MISSOURI — “lean Republican” to “toss-up” This is the most surprising toss-up on our map. Sen. Roy Blunt (R-Mo.) wasn’t considered a top Democratic target to start the cycle, but he has struggled to put away Democrat Jason Kander, even though he comes from a state that Donald Trump is expected to win. Kander has been the standout recruit for Senate Democrats this cycle. The Afghanistan veteran — who assembled an assault rifle blindfolded in the best ad of the cycle — is trying to expand the map and knock off veteran Missouri Republican Sen. Roy Blunt. The effort, which months ago seemed like a long shot, has become more real as most recent polls have Kander leading or even with Blunt.”
NORTH CAROLINA — “lean Republican” to “toss-up” There is a ton of polling here, thanks to it being a highly competitive state at the presidential level. And of the 10 high-quality polls conducted in September, Sen. Richard Burr (R-N.C.) led in five, Democratic challenger Deborah Ross led in four and the 10th was a tie. The newest poll — just released by Quinnipiac University — also shows a 46-46 tie. That’s closer than Republicans would like for it to be, given that Ross, a former ACLU lawyer, wasn’t a highly touted Democratic recruit. But she’s clearly made up ground and looks like she’s turned this race into a pretty pure toss-up.
IOWA — “lean Republican” to “safe Republican” Democrats hoped Senate Judiciary Committee Chairman Charles E. Grassley’s (R-Iowa) refusal to hold hearings on Obama Supreme Court nominee Merrick Garland would be their silver bullet, and they recruited an established candidate in former lieutenant governor and agriculture secretary Patty Judge. But it just hasn’t panned out. The Garland attack doesn’t seem to have hurt Grassley or Republicans more broadly, and Democrats don’t even really mention it much these days. All three polls in September showed Grassley up between 12 and 17 points.
FOOT IN MOUTH Politico: “SEN. KELLY AYOTTE (R) was asked in a debate last week if Donald Trump is a role model for kids. She said ‘absolutely,’ and later had to walk it back. FOOT IN MOUTH 2.0 The Fix “Minutes after Oregon Gov. Kate Brown (D) revealed in a debate Sept. 30 that she had been a victim of domestic violence, her Republican opponent – BUD PIERCE – said that educated women are less susceptible to such abuse. It’s a comment that has given his campaign bad headlines for days and caused one of his top staffers to resign. On Thursday, the fallout continued for Pierce when he told reporters it’s given him name recognition. (FYI, Oregon is not a competitive governor’s race, Fix rates it as safe Democratic.)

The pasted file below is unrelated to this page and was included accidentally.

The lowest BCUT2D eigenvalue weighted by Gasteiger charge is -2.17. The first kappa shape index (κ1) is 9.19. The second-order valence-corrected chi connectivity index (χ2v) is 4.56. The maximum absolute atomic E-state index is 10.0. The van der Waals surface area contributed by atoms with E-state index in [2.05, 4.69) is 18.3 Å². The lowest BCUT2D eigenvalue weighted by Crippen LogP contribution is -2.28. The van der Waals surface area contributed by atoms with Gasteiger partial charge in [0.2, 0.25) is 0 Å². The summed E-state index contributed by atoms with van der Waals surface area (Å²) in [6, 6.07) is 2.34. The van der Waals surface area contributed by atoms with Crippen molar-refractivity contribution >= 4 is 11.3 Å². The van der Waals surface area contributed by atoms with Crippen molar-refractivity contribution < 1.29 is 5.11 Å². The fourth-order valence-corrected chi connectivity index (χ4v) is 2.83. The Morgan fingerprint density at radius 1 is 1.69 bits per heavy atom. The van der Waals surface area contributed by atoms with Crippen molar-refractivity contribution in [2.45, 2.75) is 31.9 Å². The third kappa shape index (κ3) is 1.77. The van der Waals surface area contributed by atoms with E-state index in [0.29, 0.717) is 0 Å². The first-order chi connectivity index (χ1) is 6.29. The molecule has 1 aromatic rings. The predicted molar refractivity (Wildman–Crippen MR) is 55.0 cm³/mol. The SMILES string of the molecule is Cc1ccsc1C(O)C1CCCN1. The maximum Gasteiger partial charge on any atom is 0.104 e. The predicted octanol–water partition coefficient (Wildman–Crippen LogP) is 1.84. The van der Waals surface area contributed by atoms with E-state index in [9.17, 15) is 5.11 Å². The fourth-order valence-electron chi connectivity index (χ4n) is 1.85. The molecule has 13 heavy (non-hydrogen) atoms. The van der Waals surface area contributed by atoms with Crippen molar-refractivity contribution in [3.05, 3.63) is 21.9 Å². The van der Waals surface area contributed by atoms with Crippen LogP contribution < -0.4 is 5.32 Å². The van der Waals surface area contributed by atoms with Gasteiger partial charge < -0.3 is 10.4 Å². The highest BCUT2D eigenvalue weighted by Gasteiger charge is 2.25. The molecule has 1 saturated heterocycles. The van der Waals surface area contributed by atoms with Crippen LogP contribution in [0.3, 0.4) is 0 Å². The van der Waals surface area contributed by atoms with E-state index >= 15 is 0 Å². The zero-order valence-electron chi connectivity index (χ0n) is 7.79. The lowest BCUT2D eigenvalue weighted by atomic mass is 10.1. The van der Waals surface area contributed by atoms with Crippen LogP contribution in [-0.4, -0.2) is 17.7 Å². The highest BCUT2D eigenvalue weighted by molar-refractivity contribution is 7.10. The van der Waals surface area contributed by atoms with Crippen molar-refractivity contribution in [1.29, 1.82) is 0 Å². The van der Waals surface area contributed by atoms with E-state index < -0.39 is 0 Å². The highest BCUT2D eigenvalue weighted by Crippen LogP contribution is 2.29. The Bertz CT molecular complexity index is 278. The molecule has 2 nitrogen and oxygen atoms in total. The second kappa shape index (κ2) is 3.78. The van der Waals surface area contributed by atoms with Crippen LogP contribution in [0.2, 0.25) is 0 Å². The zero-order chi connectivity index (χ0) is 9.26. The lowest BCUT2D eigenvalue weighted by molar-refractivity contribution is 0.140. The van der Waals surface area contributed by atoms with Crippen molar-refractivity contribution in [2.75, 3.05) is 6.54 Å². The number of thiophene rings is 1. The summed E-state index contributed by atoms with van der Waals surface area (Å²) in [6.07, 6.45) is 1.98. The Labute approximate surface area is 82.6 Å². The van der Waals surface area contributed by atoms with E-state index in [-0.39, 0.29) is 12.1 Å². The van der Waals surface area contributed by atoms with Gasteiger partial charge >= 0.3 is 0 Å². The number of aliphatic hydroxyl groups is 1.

NOBODY IS HAVING A BETTER ELECTION YEAR THAN ROB PORTMAN WashPo “A Monmouth University poll published yesterday puts Hillary Clinton ahead in Ohio by 2 points. The same poll has Republican Sen. Rob Portman leading by 15 points.The Buckeye State was supposed to be ground zero in the battle for the Senate. Portman trailed in the polls as recently as this spring, but several handicappers have now taken the race off the map. National Democrats have canceled more than $7 million in Ohio advertising reservations, which has prompted GOP super PACs to follow suit. His surprising strength has increased the odds of the GOP holding onto its majority.
… in a year when The Donald has thrown out the rulebook, the un-Trump is demonstrating the enduring value of running a professional, un-Trumpian campaign. Based on conversations with several operatives on both sides, here are nine explanations for why Portman is running so far ahead of Trump in Ohio:
1. Started early.
2. Carpet bombing his opponent.
3. Turning on trade (former U.S. Trade Rep. came out against the TPP)
4. Picking off labor endorsements.
5. Localizing the race.
6. Passing legislation (The number one issue in Ohio is the opioid epidemic. Portman sponsored a bill called the Comprehensive Addiction and Recovery Act that passed the Senate in March.).
7. Doing Hispanic outreach in a state where Latinos account for only 2% of the electorate.
8. Playing for the middle, not the fringe.
9. Investing in the ground game.
VP DEBATE A RATINGS BOMB From CNN Money: About 37.2 million people tuned in to the nine television channels that carried the debate live, according to Nielsen. … The 2012 VP debate, between Joe Biden and Paul Ryan, averaged 51.4 million viewers. The Biden-Sarah Palin debate in 2008 ranks as the most-watched VP debate ever, with 69.9 million viewers, largely attributed to curiosity about Palin. The 2004 Dick Cheney-John Edwards match-up drew 43.5 million. To find a lower-rated VP debate than Tuesday, you have to go back to 2000, when 28.5 million people watched Cheney and Joe Lieberman debate. NO IMPACT Politico: “An astounding 84% said the 90-minute tit-for-tat would not change their vote. … .Despite the Beltway narrative that voters would prefer Kaine and Pence to be atop the ticket, the POLITICO/Morning Consult poll shows it’s a fantasy: Fifty-nine percent say they prefer Trump atop the ticket to Pence, and 84% say they want Clinton as the nominee, and not Kaine.